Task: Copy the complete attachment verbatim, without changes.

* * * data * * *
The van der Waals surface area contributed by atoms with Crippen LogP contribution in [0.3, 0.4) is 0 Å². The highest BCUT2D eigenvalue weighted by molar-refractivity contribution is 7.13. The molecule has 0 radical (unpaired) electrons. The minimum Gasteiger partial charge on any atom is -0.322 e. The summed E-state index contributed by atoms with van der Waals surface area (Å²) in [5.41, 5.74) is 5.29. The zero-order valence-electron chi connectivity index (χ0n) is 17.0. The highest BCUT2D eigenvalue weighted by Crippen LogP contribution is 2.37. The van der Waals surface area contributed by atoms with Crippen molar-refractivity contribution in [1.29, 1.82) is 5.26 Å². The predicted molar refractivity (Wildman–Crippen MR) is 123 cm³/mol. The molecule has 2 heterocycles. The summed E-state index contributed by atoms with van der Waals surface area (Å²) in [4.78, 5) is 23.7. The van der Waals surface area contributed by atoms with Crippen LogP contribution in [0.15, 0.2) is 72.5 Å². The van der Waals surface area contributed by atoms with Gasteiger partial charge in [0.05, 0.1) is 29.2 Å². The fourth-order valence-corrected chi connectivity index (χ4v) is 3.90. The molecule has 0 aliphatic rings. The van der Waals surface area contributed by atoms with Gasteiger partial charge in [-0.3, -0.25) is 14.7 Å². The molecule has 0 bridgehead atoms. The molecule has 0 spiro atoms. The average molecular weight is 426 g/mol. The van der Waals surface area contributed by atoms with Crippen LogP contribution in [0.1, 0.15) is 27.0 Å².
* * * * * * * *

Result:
The van der Waals surface area contributed by atoms with Crippen LogP contribution in [0.3, 0.4) is 0 Å². The highest BCUT2D eigenvalue weighted by molar-refractivity contribution is 7.13. The molecule has 0 radical (unpaired) electrons. The minimum Gasteiger partial charge on any atom is -0.322 e. The summed E-state index contributed by atoms with van der Waals surface area (Å²) in [5.41, 5.74) is 5.29. The zero-order valence-electron chi connectivity index (χ0n) is 17.0. The highest BCUT2D eigenvalue weighted by Crippen LogP contribution is 2.37. The van der Waals surface area contributed by atoms with Crippen molar-refractivity contribution in [1.29, 1.82) is 5.26 Å². The predicted molar refractivity (Wildman–Crippen MR) is 123 cm³/mol. The molecule has 2 heterocycles. The summed E-state index contributed by atoms with van der Waals surface area (Å²) in [4.78, 5) is 23.7. The van der Waals surface area contributed by atoms with Crippen LogP contribution in [0.15, 0.2) is 72.5 Å². The van der Waals surface area contributed by atoms with Gasteiger partial charge in [0.05, 0.1) is 29.2 Å². The fourth-order valence-corrected chi connectivity index (χ4v) is 3.90. The molecule has 0 aliphatic rings. The van der Waals surface area contributed by atoms with Gasteiger partial charge in [-0.3, -0.25) is 14.7 Å². The molecule has 0 bridgehead atoms. The molecule has 0 spiro atoms. The average molecular weight is 426 g/mol. The van der Waals surface area contributed by atoms with Crippen LogP contribution in [0.1, 0.15) is 27.0 Å².